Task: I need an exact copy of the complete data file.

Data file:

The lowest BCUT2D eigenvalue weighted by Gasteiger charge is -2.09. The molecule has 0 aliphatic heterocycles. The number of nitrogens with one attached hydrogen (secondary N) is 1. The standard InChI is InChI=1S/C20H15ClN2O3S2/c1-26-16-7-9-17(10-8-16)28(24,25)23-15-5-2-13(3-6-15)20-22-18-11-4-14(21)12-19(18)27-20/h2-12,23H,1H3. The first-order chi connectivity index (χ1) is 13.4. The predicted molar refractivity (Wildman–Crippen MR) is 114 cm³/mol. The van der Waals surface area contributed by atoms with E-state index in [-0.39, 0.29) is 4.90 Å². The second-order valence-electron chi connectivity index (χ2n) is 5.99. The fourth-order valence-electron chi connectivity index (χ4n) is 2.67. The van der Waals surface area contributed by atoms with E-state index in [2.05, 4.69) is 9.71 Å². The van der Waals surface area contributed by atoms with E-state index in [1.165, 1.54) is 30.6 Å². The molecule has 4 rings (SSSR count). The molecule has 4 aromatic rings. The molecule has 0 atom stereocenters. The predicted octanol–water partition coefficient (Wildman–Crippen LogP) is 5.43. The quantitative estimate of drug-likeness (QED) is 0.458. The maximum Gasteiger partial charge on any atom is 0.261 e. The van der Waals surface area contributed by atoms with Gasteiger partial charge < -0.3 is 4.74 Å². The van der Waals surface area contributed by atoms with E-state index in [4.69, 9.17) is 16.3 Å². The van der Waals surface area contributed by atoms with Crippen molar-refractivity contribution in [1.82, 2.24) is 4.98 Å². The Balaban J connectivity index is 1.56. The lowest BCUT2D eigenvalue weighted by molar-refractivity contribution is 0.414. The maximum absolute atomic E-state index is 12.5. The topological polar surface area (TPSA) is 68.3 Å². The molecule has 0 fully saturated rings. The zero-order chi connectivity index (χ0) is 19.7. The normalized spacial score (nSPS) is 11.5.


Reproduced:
The lowest BCUT2D eigenvalue weighted by Gasteiger charge is -2.09. The molecule has 0 aliphatic heterocycles. The number of nitrogens with one attached hydrogen (secondary N) is 1. The standard InChI is InChI=1S/C20H15ClN2O3S2/c1-26-16-7-9-17(10-8-16)28(24,25)23-15-5-2-13(3-6-15)20-22-18-11-4-14(21)12-19(18)27-20/h2-12,23H,1H3. The first-order chi connectivity index (χ1) is 13.4. The predicted molar refractivity (Wildman–Crippen MR) is 114 cm³/mol. The van der Waals surface area contributed by atoms with E-state index in [-0.39, 0.29) is 4.90 Å². The second-order valence-electron chi connectivity index (χ2n) is 5.99. The fourth-order valence-electron chi connectivity index (χ4n) is 2.67. The van der Waals surface area contributed by atoms with E-state index in [2.05, 4.69) is 9.71 Å². The van der Waals surface area contributed by atoms with E-state index in [1.165, 1.54) is 30.6 Å². The molecule has 4 rings (SSSR count). The molecule has 4 aromatic rings. The molecule has 0 atom stereocenters. The predicted octanol–water partition coefficient (Wildman–Crippen LogP) is 5.43. The quantitative estimate of drug-likeness (QED) is 0.458. The maximum Gasteiger partial charge on any atom is 0.261 e. The van der Waals surface area contributed by atoms with Gasteiger partial charge < -0.3 is 4.74 Å². The van der Waals surface area contributed by atoms with E-state index in [4.69, 9.17) is 16.3 Å². The van der Waals surface area contributed by atoms with Crippen molar-refractivity contribution in [1.82, 2.24) is 4.98 Å². The Balaban J connectivity index is 1.56. The lowest BCUT2D eigenvalue weighted by molar-refractivity contribution is 0.414. The maximum absolute atomic E-state index is 12.5. The topological polar surface area (TPSA) is 68.3 Å². The molecule has 0 fully saturated rings. The zero-order chi connectivity index (χ0) is 19.7. The normalized spacial score (nSPS) is 11.5.